FRESNO -- Gov. Jerry Brown's signing last week of 'The Human Right to Water Act' was cause for celebration for San Joaquín Valley residents who can't drink their tap water.
AB 685, sponsored by Assemblyman Mike Eng, makes it state policy that every person has access to safe, clean and affordable drinking water. The law requires state agencies -- like the Department of Water Resources, the State Water Resources Control Board, and the Department of Public Health -- to consider this position when making a water policy decision.
"Our voices are being heard," said María Herrera, community advocacy director for the Community Water Center. "It is no longer just up to us to advocate, it is the policy of our state. Agencies now have to consider our voices at the state level."
More than 326,700 Valley residents received water with levels of contamination over a legal limit in 2006, according to the water center. Many low-income residents spend up to 10 percent of their income on both tap water and bottled water.
The situation received international attention in March 2011 when the United Nation's Independent Expert on the Human Right to Water and Sanitation, Catarina de Albuquerque, visited the tiny Tulare County community of Seville, where the tap water has high levels of bacteria and nitrates.
The UN visit revealed that some California residents live with third-world conditions -- and that shouldn't be the case, Eng said. Rather, he said, access to clean drinking water should be considered as much of a right as life, liberty, or the pursuit of happiness.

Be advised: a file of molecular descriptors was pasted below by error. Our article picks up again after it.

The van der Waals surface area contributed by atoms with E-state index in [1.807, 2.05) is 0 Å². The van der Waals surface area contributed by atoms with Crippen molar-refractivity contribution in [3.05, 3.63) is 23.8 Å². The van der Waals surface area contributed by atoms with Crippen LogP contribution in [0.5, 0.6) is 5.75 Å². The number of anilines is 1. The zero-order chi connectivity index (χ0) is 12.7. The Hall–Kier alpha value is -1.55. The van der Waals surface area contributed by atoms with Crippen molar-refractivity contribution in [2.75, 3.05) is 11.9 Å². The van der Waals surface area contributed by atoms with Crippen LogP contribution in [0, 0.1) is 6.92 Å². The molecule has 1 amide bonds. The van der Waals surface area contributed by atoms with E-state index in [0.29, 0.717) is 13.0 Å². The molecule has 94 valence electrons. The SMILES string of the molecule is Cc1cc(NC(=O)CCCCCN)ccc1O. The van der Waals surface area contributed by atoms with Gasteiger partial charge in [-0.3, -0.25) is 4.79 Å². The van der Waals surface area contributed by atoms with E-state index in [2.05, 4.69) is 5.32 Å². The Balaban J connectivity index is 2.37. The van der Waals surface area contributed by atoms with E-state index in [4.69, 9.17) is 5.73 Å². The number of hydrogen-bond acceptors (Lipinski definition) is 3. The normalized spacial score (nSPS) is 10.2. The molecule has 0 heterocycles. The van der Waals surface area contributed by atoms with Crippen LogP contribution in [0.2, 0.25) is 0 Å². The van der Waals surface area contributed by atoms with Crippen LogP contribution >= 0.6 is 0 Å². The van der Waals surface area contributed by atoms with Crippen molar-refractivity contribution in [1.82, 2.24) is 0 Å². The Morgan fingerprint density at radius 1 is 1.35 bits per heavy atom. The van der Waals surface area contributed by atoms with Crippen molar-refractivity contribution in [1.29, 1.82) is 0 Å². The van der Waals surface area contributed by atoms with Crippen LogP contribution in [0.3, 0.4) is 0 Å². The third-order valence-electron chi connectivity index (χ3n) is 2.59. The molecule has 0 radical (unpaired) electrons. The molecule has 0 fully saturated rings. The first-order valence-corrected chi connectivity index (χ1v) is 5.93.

"The right to water pretty much ranks up there," Eng said. "Because if you don't have water, your life isn't that good, you don't have much liberty, and you're not able to pursue happiness."
The bill does not require state agencies to implement the new state water policy, or compel agencies to spend money to build water infrastructure. But Herrera, of the water center, said the bill will form the basis of communities' ongoing efforts to secure clean, affordable drinking water.
"It's another tool for us," she said. "It's establishing the foundation."
Eng agreed the law will become an important instrument for communities advocating for potable water.
"It's something that everyone that feels they don't have access to water can bring to decision makers, and say, 'please consider that this is your requirement,'" he said. "It's adding a conscience clause to the democratic process."
In a statement issued last Friday, de Albuquerque, of the UN, said the passage of the law should serve as an inspiration to other states and countries.
"When I received the good news about the adoption of this bill, my thoughts immediately went to those people I met last year in California who still do not benefit from this fundamental human right," she said.
"This bill is a clear sign that bringing safe and affordable water to all in California is a political priority, which I warmly welcome. I am happy to congratulate the state of California for this historic step."
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